Midori was built on a foundation of three kinds of safety: type, memory, and concurrency-safety. These safeties eliminated whole classes of bugs “by-construction” and delivered significant improvements in areas like reliability, security, and developer productivity. They also fundamentally allowed us to depend on the type system in new and powerful ways, to deliver new abstractions, perform novel compiler optimizations, and more. As I look back, the biggest contribution of our project was proof that an entire operating system and its ecosystem of services, applications, and libraries could indeed be written in safe code, without loss of performance, and with some quantum leaps forward in several important dimensions.
Enough time has passed that I feel safe blogging about my prior project here at Microsoft, “Midori.” In the months to come, I’ll publish a dozen-or-so articles covering the most interesting aspects of this project, and my key take-aways.
There’s one especially important trait I look for in great team members: intellectual honesty. Many other traits typically follow suit, but lacking this foundation can lead to frequent Kobayashi Maru situations. At best, those slow down the team without adding value, and at worst, turn an entire team toxic and ruin its core cultural values. And it can happen quickly.
It seems that I completely blow away and recreate my blog every two years or so. The time has come. I ended up horking my prior setup and have moved everything over to GitHub.
One technique we explored in my team’s language work is something we call “fail-fast.” The idea is that a program fails as quickly as possible after a bug has been detected. This idea isn’t really all that novel, but the ruthless application of it, perhaps, was.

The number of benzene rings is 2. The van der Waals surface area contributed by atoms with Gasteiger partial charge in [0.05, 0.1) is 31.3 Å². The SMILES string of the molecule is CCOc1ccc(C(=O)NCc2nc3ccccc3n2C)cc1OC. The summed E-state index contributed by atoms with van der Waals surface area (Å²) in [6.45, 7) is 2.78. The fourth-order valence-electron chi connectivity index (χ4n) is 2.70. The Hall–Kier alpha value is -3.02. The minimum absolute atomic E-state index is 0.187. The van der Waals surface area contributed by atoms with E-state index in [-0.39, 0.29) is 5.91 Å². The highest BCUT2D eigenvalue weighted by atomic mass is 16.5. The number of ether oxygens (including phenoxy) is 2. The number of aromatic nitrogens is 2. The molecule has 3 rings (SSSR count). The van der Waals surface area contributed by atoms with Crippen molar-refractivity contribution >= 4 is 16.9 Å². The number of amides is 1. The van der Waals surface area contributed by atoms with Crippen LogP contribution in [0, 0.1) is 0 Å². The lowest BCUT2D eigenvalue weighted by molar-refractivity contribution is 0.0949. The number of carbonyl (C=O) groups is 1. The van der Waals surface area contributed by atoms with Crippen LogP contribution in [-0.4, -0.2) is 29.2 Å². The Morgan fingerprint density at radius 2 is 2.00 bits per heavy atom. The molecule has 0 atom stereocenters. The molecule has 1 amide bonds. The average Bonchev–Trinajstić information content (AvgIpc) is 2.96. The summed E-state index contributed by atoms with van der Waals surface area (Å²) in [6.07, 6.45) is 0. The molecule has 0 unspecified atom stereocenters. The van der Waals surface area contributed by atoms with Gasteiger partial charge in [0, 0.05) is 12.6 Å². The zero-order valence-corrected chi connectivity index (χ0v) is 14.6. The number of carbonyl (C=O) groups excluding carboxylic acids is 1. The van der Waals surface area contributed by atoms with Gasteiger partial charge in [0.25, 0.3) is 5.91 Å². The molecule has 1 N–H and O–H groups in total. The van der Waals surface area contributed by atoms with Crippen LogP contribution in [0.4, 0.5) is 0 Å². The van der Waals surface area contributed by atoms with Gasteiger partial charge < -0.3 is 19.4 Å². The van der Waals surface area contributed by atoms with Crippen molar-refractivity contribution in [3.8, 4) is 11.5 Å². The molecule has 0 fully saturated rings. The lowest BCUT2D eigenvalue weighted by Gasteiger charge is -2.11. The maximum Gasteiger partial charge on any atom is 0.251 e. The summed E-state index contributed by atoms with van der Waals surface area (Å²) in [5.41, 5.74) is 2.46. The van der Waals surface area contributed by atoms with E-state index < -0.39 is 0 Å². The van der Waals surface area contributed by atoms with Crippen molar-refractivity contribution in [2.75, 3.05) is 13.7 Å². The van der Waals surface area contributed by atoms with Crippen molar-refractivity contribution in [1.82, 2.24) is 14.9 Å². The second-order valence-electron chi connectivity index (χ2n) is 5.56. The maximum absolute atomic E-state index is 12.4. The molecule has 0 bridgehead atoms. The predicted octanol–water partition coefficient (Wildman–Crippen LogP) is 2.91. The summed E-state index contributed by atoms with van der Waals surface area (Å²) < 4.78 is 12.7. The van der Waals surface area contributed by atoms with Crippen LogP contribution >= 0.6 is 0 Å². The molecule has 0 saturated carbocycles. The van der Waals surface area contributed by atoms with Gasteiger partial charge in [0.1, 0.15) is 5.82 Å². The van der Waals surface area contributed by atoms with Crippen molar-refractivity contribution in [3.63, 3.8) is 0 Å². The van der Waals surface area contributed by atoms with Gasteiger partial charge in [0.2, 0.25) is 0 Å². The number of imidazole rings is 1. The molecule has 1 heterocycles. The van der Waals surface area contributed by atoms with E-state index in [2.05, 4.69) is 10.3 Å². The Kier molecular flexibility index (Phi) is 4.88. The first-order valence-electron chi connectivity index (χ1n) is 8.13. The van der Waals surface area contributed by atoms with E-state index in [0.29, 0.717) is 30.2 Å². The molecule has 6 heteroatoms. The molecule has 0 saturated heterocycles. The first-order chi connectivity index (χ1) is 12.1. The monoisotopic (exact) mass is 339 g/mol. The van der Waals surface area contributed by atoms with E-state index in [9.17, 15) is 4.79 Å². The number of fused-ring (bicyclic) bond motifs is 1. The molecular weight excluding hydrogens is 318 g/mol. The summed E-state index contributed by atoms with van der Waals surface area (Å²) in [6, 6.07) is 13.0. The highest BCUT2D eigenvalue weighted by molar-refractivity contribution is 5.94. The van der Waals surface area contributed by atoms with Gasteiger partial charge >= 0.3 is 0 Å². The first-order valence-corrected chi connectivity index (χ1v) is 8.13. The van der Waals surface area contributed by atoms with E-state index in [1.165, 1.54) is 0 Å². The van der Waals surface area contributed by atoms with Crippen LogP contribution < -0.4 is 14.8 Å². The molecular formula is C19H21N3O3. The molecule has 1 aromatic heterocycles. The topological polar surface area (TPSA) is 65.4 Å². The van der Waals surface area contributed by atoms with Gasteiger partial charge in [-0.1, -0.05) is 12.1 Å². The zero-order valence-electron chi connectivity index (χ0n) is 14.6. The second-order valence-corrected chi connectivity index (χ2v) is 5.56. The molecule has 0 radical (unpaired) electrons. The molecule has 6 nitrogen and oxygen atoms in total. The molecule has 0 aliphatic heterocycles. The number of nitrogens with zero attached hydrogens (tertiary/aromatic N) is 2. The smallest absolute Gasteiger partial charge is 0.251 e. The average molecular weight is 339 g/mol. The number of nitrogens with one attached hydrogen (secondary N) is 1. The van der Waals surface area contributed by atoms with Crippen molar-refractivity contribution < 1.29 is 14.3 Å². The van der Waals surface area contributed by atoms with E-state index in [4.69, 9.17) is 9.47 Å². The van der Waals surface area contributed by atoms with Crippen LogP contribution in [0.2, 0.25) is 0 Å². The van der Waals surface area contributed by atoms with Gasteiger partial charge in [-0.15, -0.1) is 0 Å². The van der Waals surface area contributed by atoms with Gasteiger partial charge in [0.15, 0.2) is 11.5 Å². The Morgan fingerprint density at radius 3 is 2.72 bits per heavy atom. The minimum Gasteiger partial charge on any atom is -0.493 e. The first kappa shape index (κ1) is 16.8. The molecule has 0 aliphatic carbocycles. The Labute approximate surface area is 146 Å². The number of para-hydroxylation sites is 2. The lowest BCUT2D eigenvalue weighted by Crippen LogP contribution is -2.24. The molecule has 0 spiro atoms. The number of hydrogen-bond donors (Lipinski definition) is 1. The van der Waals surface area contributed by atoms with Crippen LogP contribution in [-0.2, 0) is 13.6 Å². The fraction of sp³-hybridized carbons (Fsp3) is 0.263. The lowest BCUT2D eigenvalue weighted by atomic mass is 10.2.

No matter how smart of a leader you are, you’re going to be wrong sometimes. Often even. And you won’t always have the best ideas.
I work in a team where the microkernel is developed in close partnership with the backend code-generator. Where the language is developed in close partnership with the class libraries. Where it’s just as common for a language designer to comment on the best use of the language style in the implementation of the filesystem, as it is for such an exchange in the context of the web browser, as it is for a device driver developer to help influence the overall async programming model’s design to better suit his or her scenarios.
One of the first questions I ask when joining a new team is: Where do code reviews happen?
My team has been designing and implementing a set of “systems programming” extensions to C# over the past 4 years. At long last, I’ll begin sharing our experiences in a series of blog posts.
What I am about to say admittedly flies in the face of common wisdom. But I grow more convinced of it by the day. Put simply, there ought not to be a distinction between software research and software engineering.